I didn’t make my decision immediately. I fumed. I paced. I yelled. I cried. I sulked. I finally spoke it outloud:

‘But you abandoned me when I needed you most. Can I trust you? Really? Can I?’

There. I had said it. How relieving it is to throw off the mask and speak the truth, even ugly truth.
I waited. I braced myself for the blasting dissertation that Job experienced when he, too, questioned God.

It never came. Instead, God beckoned me to Himself with His all-encompassing height-and- depth love.

‘Dear Child, take my hand and bring me your hard questions, even the ugly ones. This is going to require a step by step walk of focusing on Me and not on the rough terrain of circumstances. Remember, true faith is not faith at all if you are not willing to tarry when things look bleak.’

He stretched out His hand. Timidly, I took the nail-scarred one in mine and let Him lead me along the path. Step by step through the grief and unanswered questions of the weeks to come, I learned that faith is stretched, refined and deepened through the deepest valleys. I wrestled through many faith-filled questions such as: Was I really living with an eternal perspective? Or was the here and now, my focus? If the Lord chose to take home another loved one, would I be okay with that? It’s easy to praise Him when things are going well, but what about when they aren’t? Am I going to praise Him even in the hard? Would I be able to say as Job had, ‘the Lord gives and the Lord takes away. Blessed be the name of the Lord?’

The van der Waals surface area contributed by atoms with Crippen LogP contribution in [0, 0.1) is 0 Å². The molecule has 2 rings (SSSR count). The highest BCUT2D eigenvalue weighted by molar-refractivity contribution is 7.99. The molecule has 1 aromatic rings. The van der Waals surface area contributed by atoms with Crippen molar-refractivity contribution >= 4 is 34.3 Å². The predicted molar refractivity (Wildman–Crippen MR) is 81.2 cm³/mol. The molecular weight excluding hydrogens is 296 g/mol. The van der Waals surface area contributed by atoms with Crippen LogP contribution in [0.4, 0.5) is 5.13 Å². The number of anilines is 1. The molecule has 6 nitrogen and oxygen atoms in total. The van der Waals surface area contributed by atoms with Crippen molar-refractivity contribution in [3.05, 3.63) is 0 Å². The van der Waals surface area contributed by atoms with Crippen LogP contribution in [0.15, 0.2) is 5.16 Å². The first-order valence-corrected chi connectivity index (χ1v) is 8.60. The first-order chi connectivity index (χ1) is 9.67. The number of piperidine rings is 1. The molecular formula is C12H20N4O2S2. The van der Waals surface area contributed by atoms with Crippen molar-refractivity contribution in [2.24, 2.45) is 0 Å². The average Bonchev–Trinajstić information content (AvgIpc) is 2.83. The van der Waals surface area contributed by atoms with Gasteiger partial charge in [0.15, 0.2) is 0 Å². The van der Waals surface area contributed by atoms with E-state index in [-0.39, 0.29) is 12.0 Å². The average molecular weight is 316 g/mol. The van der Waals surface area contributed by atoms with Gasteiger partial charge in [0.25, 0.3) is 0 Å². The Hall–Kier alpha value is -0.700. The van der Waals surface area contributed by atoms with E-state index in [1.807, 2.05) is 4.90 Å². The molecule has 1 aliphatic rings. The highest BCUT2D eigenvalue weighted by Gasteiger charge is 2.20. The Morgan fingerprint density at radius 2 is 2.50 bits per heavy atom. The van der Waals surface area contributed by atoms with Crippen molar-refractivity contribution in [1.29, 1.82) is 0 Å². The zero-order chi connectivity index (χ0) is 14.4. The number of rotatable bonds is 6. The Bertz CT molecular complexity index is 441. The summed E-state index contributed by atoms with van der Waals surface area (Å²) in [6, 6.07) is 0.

Zechariah 8:10 kept me afloat during those days. I don’t know how many times a day I quoted ‘the joy of the Lord is my strength’—more than I could count. Hebrews 4:12 tells us that ‘His Word is living and active…’ I can attest to that, for God took those Words right off the page in Zech. 8:10 and breathed them straight into me. Step by step I experienced His joy and His strength within the grief. Step by step, my faith in Him became stronger and deeper. Step by step I learned not to be marred by life’s circumstances. Step by faithful step, the Master Painter added new colors to His masterpiece.
I am thankful He took me through a crisis of faith when He did. He knew that it would be the training grounds needed to face the years 2010 and 2011.